Ahead of the 2020 NFL draft on April 23-25 in Las Vegas, the Ravens’ biggest needs appear to be at wide receiver, interior offensive and defensive line, edge rusher and linebacker.
With Senior Bowl practices underway in Mobile, Alabama, this week before the annual all-star game Saturday (2:30 p.m., NFL Network), here are a few players Ravens scouts might be looking at:
Jauan Jennings, WR, Tennessee (6-3, 206 pounds)
A four-star quarterback recruit coming out of high school, Jennings broke out this season for the Volunteers, catching 59 passes for 969 yards as a redshirt senior. He’ll turn 23 before training camp, lacks top-end speed and didn’t get much experience against man coverage while playing in the slot, but he is incredible in the open field, breaking 30 tackles in 2019, per scouting website Pro Football Focus, the most of any wide receiver in the country.
Pittman doesn’t have top-end speed, but he excelled as an underneath and intermediate route runner. In 2019, he finished with 101 receptions on 133 targets for 1,269 yards and 11 touchdowns and also forced 14 missed tackles, earning a PFF receiving grade of 80.4. He has some of the best hands in this loaded class, with just five drops on 176 career catchable passes, per PFF, and his ability to wrestle balls away from defenders would make him a valuable target for Lamar Jackson.
Chase Claypool, WR, Notre Dame (6-4, 229 pounds)
Claypool’s size alone makes him an intriguing prospect, and he broke out in a big way in 2019, catching 66 passes on 108 targets for 1,037 yards and 13 touchdowns. He might even become a tight end at the next level. With 27 broken tackles on 151 career catches, he’s tough to bring down, and his best football might be ahead of him. He could grow into a dynamic red zone threat.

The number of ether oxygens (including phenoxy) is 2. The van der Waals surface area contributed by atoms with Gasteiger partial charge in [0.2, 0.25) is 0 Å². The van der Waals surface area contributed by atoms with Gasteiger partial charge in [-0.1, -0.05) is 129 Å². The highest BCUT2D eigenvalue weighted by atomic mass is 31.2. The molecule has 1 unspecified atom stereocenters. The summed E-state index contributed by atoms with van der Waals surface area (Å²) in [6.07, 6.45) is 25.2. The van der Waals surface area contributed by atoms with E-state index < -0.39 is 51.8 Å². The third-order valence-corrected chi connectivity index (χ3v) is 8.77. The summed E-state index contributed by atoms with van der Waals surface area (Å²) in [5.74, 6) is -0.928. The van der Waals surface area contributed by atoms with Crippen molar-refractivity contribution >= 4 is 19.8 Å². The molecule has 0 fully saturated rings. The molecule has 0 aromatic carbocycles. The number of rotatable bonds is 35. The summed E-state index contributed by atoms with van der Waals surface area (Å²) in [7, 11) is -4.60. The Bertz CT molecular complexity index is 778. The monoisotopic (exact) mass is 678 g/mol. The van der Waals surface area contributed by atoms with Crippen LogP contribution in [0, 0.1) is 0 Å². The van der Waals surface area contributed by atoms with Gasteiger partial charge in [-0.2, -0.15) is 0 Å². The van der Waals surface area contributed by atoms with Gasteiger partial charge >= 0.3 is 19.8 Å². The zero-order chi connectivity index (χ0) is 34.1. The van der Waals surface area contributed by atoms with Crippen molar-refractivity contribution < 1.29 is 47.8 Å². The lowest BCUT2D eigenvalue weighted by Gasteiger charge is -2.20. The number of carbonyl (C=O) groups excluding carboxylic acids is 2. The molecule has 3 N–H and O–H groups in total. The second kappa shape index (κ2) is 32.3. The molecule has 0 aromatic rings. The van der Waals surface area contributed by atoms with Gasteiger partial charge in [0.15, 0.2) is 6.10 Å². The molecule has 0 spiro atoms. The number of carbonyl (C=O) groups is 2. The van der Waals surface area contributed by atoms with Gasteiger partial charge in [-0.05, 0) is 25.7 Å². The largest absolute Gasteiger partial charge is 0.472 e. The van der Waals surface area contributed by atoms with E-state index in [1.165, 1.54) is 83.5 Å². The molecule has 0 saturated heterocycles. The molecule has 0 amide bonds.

Others wide receivers to watch: Denzel Mims, Baylor; K.J. Hill, Ohio State; James Proche, SMU; Devin Duvernay, Texas; Van Jefferson, Florida; Antonio Gandy-Golden, Liberty; Collin Johnson, Texas
In two years as a starter, Baun generated pressure on 16.5% of his rushes, per PFF, tied for the sixth-highest rate in the country over that span, and had 25 combined sacks and quarterback hits in 2019. But his size likely prohibits him from being an every-down pass rusher in the NFL. His future in the league is as an off-ball linebacker, where he can take advantage of his strong coverage skills.
Akeem Davis-Gaither, LB, Appalachian State (6-1, 219 pounds)
Davis-Gaither lacks ideal size for an inside linebacker, but he became a weapon as a blitzer and in pass coverage for the Mountaineers, two coveted traits in the modern NFL. He’s graded as one of the smoothest linebackers in this class, and his ability to beat linemen one-on-one makes him an incredibly valuable piece for any defense.
Other linebackers to watch: Cam Brown, Penn State; Malik Harrison, Ohio State; Anfernee Jennings, Alabama
Despite his pass-rushing prowess and coverage ability, there are concerns. Lewis is just a year removed from a torn ACL, hasn’t shown much power or an ability to set the edge and dropped off down the stretch in 2019. But his speed and length make him a tantalizing prospect, with a pressure rate of 19.8% this past season, per PFF, that ranked third among edge rushers in the class with 100 or more pass-rushing snaps.
Joshua Uche, EDGE, Michigan (6-2, 241 pounds)
Like Baun, Uche might end up being an off-ball linebacker at the next level, but his pass-rushing skills were evident for the Wolverines. According to PFF, Uche generated pressure on 23.3% of his pass rushes and won on 28.2%, both of which ranked second among all FBS edge rushers. He’s undersized for a full-time edge role in the NFL, but his quickness, coverage skills and ability to get home on blitzes (something the Ravens do more than any other team) make him a player to watch.